THINGS TO CELEBRATE
- Residents’ trust and confidence in the pediatrician and researchers whose work proved that there was a crisis
- Efforts to inform residents about available health and family services
THINGS TO IMPROVE
- Cost of water service
- Progress on pipe replacement
- Proper use of water filters
- It will take longer to rebuild residents’ trust in government officials than it will to replace the pipes.
- The crisis raised national awareness of concerns regarding water quality, aging infrastructure and cost.
Five years after Flint’s water crisis began, the community continues to deal with fallout. Among the most pressing concerns are water quality and affordability, and the long-term health and well-being of all residents — particularly children. Since 2016, studies by the Michigan Department of Environmental Quality have shown that a growing majority of water samples in Flint have lead levels of less than 15 parts per billion, which is the federal action level. However, few residents say they trust government officials or believe the water is safe. Today, most residents still drink only bottled water.
News of the water crisis sparked an outpouring of support from people and organizations in Flint and around the world. The Mott Foundation granted $4 million to help reconnect the city to the Detroit water system and subsequently committed up to $100 million over five years to help Flint recover and rise. Help Centers have been providing residents with bottled water, water filters and healthy foods that can help combat the effects of lead exposure. The launch of Cummings Great Expectations and Educare Flint has made high-quality early childhood education available to more of the city’s youngest residents and their families. All schools that feature the Flint Community Education Initiative now have a community health worker to help connect students and their families with needed services. The City of Flint is overseeing the replacement of lead and galvanized metal service lines, and officials say they will complete the work ahead of schedule and before the end of 2019. City officials and community leaders also are exploring ways to make water rates more affordable. Freshwater Future is establishing a local lab and training young people in the community to collect and test water samples. The hope is that testing conducted by Flint residents for Flint residents will inspire greater trust.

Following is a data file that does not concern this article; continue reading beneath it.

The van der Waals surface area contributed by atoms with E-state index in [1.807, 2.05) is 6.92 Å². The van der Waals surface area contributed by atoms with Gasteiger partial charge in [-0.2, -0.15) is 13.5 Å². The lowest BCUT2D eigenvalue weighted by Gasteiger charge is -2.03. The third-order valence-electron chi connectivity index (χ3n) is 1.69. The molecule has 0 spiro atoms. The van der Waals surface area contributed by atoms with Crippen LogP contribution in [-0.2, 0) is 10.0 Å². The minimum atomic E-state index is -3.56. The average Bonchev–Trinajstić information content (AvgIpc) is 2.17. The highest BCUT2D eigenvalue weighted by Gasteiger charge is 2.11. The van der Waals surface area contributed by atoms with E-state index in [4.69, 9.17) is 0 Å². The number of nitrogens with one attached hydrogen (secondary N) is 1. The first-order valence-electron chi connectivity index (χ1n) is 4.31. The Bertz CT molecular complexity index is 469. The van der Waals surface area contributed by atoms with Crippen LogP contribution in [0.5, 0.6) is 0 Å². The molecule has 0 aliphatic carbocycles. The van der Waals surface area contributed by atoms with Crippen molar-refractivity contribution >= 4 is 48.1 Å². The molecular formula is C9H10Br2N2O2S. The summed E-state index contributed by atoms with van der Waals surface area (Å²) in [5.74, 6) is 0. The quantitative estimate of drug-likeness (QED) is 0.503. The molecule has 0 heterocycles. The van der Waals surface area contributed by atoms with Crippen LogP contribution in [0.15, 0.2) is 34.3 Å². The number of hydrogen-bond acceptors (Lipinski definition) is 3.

DID YOU KNOW?
The Flint Registry provides health and wellness information and referrals to anyone who may have been exposed to lead in the city’s water while living, working, or attending school or day care in a location served by the Flint water system between April 25, 2014, and October 15, 2015. Developed with the community’s help, the Flint Registry will offer residents, health care providers and others a better understanding of the crisis and its impacts. Enrollment is confidential, and no information is shared without the participant’s consent.
CONTACT: www.flintregistry.org or 833-GO-FLINT